Skip the fries: Nutritionist suggests two burgers is a better choice – fewer carbs, more protein
12/07/2017 // Michelle Simmons // Views

Here's some good news for those who love burgers – if you are in the mood for some fast food, skip the fries and order two burgers instead. A registered dietitian and nutritionist suggests that eating two burgers in a fast food restaurant is a better choice than having fries on the side, noting that there should be a balance in the meal, instead of labeling foods as “bad” or “good.”

“I want people to be able to approach any food, any situation, and know that they can still make a responsible choice for their body,” registered dietitian and nutritionist Emily Field told Business Insider.

Field advised that when planning a meal, you should always keep in mind what you are going to feel after eating. She cited recent research, published in the journal Nutritional Metabolism, which suggested that balance is essential in having steady blood sugar levels. This can be done by considering three components of food: fat, carbohydrates, and proteins. Fat aids in the absorption of vitamins and minerals and maintains healthy cells at the same time; carbohydrates give energy; and protein strengthens the muscles and makes you feel full. Field said that keeping a good balance in these nutrients will help lessen your cravings and reduce your urge to binge. It also encourages more control over your food intake.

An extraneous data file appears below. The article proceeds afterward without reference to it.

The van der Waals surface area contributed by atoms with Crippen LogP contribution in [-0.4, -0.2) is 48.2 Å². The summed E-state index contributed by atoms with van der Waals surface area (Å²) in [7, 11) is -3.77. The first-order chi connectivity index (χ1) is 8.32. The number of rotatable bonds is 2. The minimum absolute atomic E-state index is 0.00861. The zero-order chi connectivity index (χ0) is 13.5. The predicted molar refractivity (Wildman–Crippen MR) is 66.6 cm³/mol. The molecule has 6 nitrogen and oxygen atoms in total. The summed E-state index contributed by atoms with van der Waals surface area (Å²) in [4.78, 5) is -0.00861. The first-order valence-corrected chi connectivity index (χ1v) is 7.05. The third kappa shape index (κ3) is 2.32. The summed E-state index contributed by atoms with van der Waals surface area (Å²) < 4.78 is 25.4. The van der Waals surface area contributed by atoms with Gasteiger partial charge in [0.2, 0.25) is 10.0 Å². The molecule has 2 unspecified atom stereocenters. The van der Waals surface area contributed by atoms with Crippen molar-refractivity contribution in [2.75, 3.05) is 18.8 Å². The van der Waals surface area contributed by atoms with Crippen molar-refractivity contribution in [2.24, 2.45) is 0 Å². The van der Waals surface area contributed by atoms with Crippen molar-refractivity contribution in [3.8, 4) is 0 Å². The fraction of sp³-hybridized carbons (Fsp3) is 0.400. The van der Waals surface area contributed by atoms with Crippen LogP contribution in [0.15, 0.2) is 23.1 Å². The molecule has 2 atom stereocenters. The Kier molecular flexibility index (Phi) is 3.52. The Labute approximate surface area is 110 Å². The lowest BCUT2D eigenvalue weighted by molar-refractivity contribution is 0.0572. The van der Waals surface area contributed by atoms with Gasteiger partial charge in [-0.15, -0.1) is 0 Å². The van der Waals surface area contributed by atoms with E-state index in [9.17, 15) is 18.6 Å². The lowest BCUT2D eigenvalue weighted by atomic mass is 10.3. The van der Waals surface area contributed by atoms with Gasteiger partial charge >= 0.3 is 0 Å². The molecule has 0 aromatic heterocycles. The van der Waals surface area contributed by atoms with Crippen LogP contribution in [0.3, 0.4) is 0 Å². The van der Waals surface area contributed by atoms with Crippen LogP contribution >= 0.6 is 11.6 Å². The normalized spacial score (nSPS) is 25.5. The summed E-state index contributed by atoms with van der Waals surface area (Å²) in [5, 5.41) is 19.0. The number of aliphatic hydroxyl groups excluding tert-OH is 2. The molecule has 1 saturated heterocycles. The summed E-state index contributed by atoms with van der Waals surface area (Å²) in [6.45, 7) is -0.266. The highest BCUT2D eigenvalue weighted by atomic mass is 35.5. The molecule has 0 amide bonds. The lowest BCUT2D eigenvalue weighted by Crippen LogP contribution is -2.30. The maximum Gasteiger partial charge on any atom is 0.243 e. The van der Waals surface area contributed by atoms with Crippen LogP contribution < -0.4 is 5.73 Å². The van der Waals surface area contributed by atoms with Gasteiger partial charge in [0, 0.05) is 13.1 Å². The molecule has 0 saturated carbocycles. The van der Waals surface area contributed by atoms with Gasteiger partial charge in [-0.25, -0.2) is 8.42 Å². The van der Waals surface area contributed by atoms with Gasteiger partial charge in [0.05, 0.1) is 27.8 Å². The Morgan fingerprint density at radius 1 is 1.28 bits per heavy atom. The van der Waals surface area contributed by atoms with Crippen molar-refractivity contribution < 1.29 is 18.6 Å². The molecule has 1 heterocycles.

She explained that most fast food burgers usually contain around 300 to 400 calories — coming from the carbohydrates in the bread, protein in the meat, and fat. Comparing it with an order of fries, which contain a lot of fat and carbohydrates but very minimal protein, opting for another burger is a healthier option – it will double your protein consumption and will lessen your fat and carbohydrates intake. Moreover, you will feel more satiated after eating two burgers.


Why fast food is not good for you

Fast food may be an affordable and easy way to satisfy your hunger, but the health risks of eating fast food should not be set aside. Frequently eating fast food can lead to different health conditions such as weight gain, obesity, diabetes and cardiovascular problems.

The digestive and cardiovascular systems are affected with excessive fast food intake. These foods are packed with carbohydrates with little to no fiber, and these carbohydrates are broken down as glucose in the bloodstream, so there is an increase in your blood sugar level whenever you eat fast food. Therefore, eating fast food regularly can lead to repeated blood sugar spikes, which in turn may cause your body's normal insulin response to struggle. This gives you a higher chance of gaining more weight and developing type 2 diabetes. (Related: Fast food diets causing majority of stroke and diabetes deaths across U.S.)

Another reason why fast food meals are bad is because they contain added sugar, which means extra calories and little nutrition. A lot of fast food drinks contain high amounts of added sugar. For example, a 12-ounce can of soda already has 130 calories. Drinking more than one can in a day already exceeds the amount of recommended added sugar intake per day of 100 to 150 calories by the American Heart Association.

Lastly, fast food meals contain a lot of sodium. Sodium-rich diets can result to water retention, making a person feel puffy, bloated or swollen. Sodium can also increase blood pressure and put stress on the heart and cardiovascular system. Thus, high-sodium diets can be dangerous for people with high blood pressure conditions.

Find out more about the health risks of eating fast food at

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